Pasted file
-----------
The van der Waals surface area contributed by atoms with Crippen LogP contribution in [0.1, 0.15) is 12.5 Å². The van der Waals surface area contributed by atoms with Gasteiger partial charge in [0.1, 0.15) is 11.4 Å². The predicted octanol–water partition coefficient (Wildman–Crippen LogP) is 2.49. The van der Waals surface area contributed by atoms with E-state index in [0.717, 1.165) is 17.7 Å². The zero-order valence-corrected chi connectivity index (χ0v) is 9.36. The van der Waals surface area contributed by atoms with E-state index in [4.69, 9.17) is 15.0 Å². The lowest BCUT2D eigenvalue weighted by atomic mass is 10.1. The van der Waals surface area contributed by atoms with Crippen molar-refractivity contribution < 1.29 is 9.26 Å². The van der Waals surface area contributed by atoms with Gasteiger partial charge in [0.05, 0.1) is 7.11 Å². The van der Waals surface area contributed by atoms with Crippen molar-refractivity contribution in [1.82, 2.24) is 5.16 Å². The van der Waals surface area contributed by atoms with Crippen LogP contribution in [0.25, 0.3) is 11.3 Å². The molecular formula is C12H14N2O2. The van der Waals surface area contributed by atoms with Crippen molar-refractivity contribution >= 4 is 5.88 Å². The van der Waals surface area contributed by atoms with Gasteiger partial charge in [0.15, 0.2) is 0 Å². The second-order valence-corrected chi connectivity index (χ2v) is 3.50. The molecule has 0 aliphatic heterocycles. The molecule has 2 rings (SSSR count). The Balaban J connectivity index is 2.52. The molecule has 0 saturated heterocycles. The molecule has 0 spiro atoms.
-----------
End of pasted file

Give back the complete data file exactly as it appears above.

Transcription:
The van der Waals surface area contributed by atoms with Crippen LogP contribution in [0.1, 0.15) is 12.5 Å². The van der Waals surface area contributed by atoms with Gasteiger partial charge in [0.1, 0.15) is 11.4 Å². The predicted octanol–water partition coefficient (Wildman–Crippen LogP) is 2.49. The van der Waals surface area contributed by atoms with E-state index in [0.717, 1.165) is 17.7 Å². The zero-order valence-corrected chi connectivity index (χ0v) is 9.36. The van der Waals surface area contributed by atoms with E-state index in [4.69, 9.17) is 15.0 Å². The lowest BCUT2D eigenvalue weighted by atomic mass is 10.1. The van der Waals surface area contributed by atoms with Crippen molar-refractivity contribution < 1.29 is 9.26 Å². The van der Waals surface area contributed by atoms with Gasteiger partial charge in [0.05, 0.1) is 7.11 Å². The van der Waals surface area contributed by atoms with Crippen molar-refractivity contribution in [1.82, 2.24) is 5.16 Å². The van der Waals surface area contributed by atoms with Crippen LogP contribution in [0.25, 0.3) is 11.3 Å². The molecular formula is C12H14N2O2. The van der Waals surface area contributed by atoms with Crippen molar-refractivity contribution >= 4 is 5.88 Å². The van der Waals surface area contributed by atoms with Gasteiger partial charge in [0.15, 0.2) is 0 Å². The second-order valence-corrected chi connectivity index (χ2v) is 3.50. The molecule has 0 aliphatic heterocycles. The molecule has 2 rings (SSSR count). The Balaban J connectivity index is 2.52. The molecule has 0 saturated heterocycles. The molecule has 0 spiro atoms.